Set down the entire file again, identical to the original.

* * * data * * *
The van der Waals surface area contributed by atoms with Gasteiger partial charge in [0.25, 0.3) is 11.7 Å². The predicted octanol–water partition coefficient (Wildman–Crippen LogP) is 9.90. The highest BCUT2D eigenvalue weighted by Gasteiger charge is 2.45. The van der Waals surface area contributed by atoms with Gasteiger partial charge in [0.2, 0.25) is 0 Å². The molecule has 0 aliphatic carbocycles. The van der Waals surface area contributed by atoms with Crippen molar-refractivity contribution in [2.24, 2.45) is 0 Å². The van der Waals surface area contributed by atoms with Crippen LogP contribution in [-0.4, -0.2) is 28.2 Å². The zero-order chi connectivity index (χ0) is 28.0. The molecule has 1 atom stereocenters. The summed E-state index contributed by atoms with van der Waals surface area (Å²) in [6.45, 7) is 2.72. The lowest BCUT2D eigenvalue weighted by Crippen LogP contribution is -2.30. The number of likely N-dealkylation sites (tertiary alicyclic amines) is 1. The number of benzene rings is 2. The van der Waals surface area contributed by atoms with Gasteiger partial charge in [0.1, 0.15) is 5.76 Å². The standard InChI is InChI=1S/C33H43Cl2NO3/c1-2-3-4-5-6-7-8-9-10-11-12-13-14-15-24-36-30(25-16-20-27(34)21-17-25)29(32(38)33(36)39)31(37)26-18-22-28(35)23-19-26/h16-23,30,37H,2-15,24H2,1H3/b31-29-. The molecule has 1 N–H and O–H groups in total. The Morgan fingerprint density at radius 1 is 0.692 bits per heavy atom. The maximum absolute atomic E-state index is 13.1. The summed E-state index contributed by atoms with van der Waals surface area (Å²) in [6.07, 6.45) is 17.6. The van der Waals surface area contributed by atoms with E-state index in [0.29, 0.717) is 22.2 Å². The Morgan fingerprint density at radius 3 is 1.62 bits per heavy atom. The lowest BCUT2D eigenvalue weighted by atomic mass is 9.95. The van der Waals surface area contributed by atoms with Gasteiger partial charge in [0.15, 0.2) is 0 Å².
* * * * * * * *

The van der Waals surface area contributed by atoms with Gasteiger partial charge in [0.25, 0.3) is 11.7 Å². The predicted octanol–water partition coefficient (Wildman–Crippen LogP) is 9.90. The highest BCUT2D eigenvalue weighted by Gasteiger charge is 2.45. The van der Waals surface area contributed by atoms with Gasteiger partial charge in [0.2, 0.25) is 0 Å². The molecule has 0 aliphatic carbocycles. The van der Waals surface area contributed by atoms with Crippen molar-refractivity contribution in [2.24, 2.45) is 0 Å². The van der Waals surface area contributed by atoms with Crippen LogP contribution in [-0.4, -0.2) is 28.2 Å². The zero-order chi connectivity index (χ0) is 28.0. The molecule has 1 atom stereocenters. The summed E-state index contributed by atoms with van der Waals surface area (Å²) in [6.45, 7) is 2.72. The lowest BCUT2D eigenvalue weighted by Crippen LogP contribution is -2.30. The number of likely N-dealkylation sites (tertiary alicyclic amines) is 1. The number of benzene rings is 2. The van der Waals surface area contributed by atoms with Gasteiger partial charge in [0.1, 0.15) is 5.76 Å². The standard InChI is InChI=1S/C33H43Cl2NO3/c1-2-3-4-5-6-7-8-9-10-11-12-13-14-15-24-36-30(25-16-20-27(34)21-17-25)29(32(38)33(36)39)31(37)26-18-22-28(35)23-19-26/h16-23,30,37H,2-15,24H2,1H3/b31-29-. The molecule has 1 N–H and O–H groups in total. The Morgan fingerprint density at radius 1 is 0.692 bits per heavy atom. The maximum absolute atomic E-state index is 13.1. The summed E-state index contributed by atoms with van der Waals surface area (Å²) in [6.07, 6.45) is 17.6. The van der Waals surface area contributed by atoms with E-state index in [0.29, 0.717) is 22.2 Å². The Morgan fingerprint density at radius 3 is 1.62 bits per heavy atom. The lowest BCUT2D eigenvalue weighted by atomic mass is 9.95. The van der Waals surface area contributed by atoms with Gasteiger partial charge in [0.15, 0.2) is 0 Å².